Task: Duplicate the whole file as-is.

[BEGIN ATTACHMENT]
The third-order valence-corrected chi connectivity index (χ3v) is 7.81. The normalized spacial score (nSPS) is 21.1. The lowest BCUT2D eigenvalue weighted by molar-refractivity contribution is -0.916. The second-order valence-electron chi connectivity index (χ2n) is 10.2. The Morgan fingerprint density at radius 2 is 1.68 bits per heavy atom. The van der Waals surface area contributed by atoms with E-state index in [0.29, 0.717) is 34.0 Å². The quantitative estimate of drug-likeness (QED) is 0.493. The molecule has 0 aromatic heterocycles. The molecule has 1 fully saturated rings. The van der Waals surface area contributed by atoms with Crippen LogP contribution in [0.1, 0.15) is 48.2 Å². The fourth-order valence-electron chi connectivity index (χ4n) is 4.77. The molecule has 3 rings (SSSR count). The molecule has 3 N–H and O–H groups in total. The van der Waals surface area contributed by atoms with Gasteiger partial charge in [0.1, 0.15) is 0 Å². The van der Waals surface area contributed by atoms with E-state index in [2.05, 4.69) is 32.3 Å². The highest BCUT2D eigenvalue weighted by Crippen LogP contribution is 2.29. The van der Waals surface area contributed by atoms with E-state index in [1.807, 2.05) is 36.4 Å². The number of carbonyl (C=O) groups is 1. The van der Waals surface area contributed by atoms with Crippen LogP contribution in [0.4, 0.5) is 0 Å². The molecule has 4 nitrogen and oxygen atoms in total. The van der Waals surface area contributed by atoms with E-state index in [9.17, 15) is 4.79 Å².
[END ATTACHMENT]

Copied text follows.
The third-order valence-corrected chi connectivity index (χ3v) is 7.81. The normalized spacial score (nSPS) is 21.1. The lowest BCUT2D eigenvalue weighted by molar-refractivity contribution is -0.916. The second-order valence-electron chi connectivity index (χ2n) is 10.2. The Morgan fingerprint density at radius 2 is 1.68 bits per heavy atom. The van der Waals surface area contributed by atoms with E-state index in [0.29, 0.717) is 34.0 Å². The quantitative estimate of drug-likeness (QED) is 0.493. The molecule has 0 aromatic heterocycles. The molecule has 1 fully saturated rings. The van der Waals surface area contributed by atoms with Crippen LogP contribution in [0.1, 0.15) is 48.2 Å². The fourth-order valence-electron chi connectivity index (χ4n) is 4.77. The molecule has 3 rings (SSSR count). The molecule has 3 N–H and O–H groups in total. The van der Waals surface area contributed by atoms with Gasteiger partial charge in [0.1, 0.15) is 0 Å². The van der Waals surface area contributed by atoms with E-state index in [2.05, 4.69) is 32.3 Å². The highest BCUT2D eigenvalue weighted by Crippen LogP contribution is 2.29. The van der Waals surface area contributed by atoms with E-state index in [1.807, 2.05) is 36.4 Å². The number of carbonyl (C=O) groups is 1. The van der Waals surface area contributed by atoms with Crippen LogP contribution in [0.4, 0.5) is 0 Å². The molecule has 4 nitrogen and oxygen atoms in total. The van der Waals surface area contributed by atoms with E-state index in [9.17, 15) is 4.79 Å².